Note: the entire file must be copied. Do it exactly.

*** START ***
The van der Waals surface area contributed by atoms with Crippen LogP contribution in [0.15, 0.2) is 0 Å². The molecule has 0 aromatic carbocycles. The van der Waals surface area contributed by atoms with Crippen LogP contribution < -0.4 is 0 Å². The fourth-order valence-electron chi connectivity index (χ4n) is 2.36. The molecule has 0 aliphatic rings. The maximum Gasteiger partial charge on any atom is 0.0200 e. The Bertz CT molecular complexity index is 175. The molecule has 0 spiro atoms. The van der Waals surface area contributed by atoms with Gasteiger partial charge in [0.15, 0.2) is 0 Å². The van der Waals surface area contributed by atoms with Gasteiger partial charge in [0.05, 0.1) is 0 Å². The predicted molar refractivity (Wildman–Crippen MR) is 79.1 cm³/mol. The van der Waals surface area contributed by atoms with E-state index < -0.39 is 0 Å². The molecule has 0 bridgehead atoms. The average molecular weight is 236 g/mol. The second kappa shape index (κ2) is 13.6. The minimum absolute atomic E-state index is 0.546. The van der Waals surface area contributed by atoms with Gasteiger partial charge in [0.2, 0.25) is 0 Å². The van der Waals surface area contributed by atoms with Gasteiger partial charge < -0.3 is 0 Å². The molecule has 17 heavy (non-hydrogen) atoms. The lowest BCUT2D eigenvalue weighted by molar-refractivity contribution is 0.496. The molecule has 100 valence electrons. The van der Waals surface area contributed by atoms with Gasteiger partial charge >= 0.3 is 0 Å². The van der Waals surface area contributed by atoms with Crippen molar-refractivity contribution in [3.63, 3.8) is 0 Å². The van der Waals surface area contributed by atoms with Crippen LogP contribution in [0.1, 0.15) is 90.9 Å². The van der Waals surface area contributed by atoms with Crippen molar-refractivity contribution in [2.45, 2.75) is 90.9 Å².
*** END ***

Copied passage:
The van der Waals surface area contributed by atoms with Crippen LogP contribution in [0.15, 0.2) is 0 Å². The molecule has 0 aromatic carbocycles. The van der Waals surface area contributed by atoms with Crippen LogP contribution < -0.4 is 0 Å². The fourth-order valence-electron chi connectivity index (χ4n) is 2.36. The molecule has 0 aliphatic rings. The maximum Gasteiger partial charge on any atom is 0.0200 e. The Bertz CT molecular complexity index is 175. The molecule has 0 spiro atoms. The van der Waals surface area contributed by atoms with Gasteiger partial charge in [0.15, 0.2) is 0 Å². The van der Waals surface area contributed by atoms with Gasteiger partial charge in [0.05, 0.1) is 0 Å². The predicted molar refractivity (Wildman–Crippen MR) is 79.1 cm³/mol. The van der Waals surface area contributed by atoms with E-state index < -0.39 is 0 Å². The molecule has 0 bridgehead atoms. The average molecular weight is 236 g/mol. The second kappa shape index (κ2) is 13.6. The minimum absolute atomic E-state index is 0.546. The van der Waals surface area contributed by atoms with Gasteiger partial charge in [0.2, 0.25) is 0 Å². The van der Waals surface area contributed by atoms with Gasteiger partial charge < -0.3 is 0 Å². The molecule has 17 heavy (non-hydrogen) atoms. The lowest BCUT2D eigenvalue weighted by molar-refractivity contribution is 0.496. The molecule has 100 valence electrons. The van der Waals surface area contributed by atoms with Gasteiger partial charge >= 0.3 is 0 Å². The van der Waals surface area contributed by atoms with Crippen molar-refractivity contribution in [3.63, 3.8) is 0 Å². The van der Waals surface area contributed by atoms with Crippen LogP contribution in [0.1, 0.15) is 90.9 Å². The van der Waals surface area contributed by atoms with Crippen molar-refractivity contribution in [2.45, 2.75) is 90.9 Å².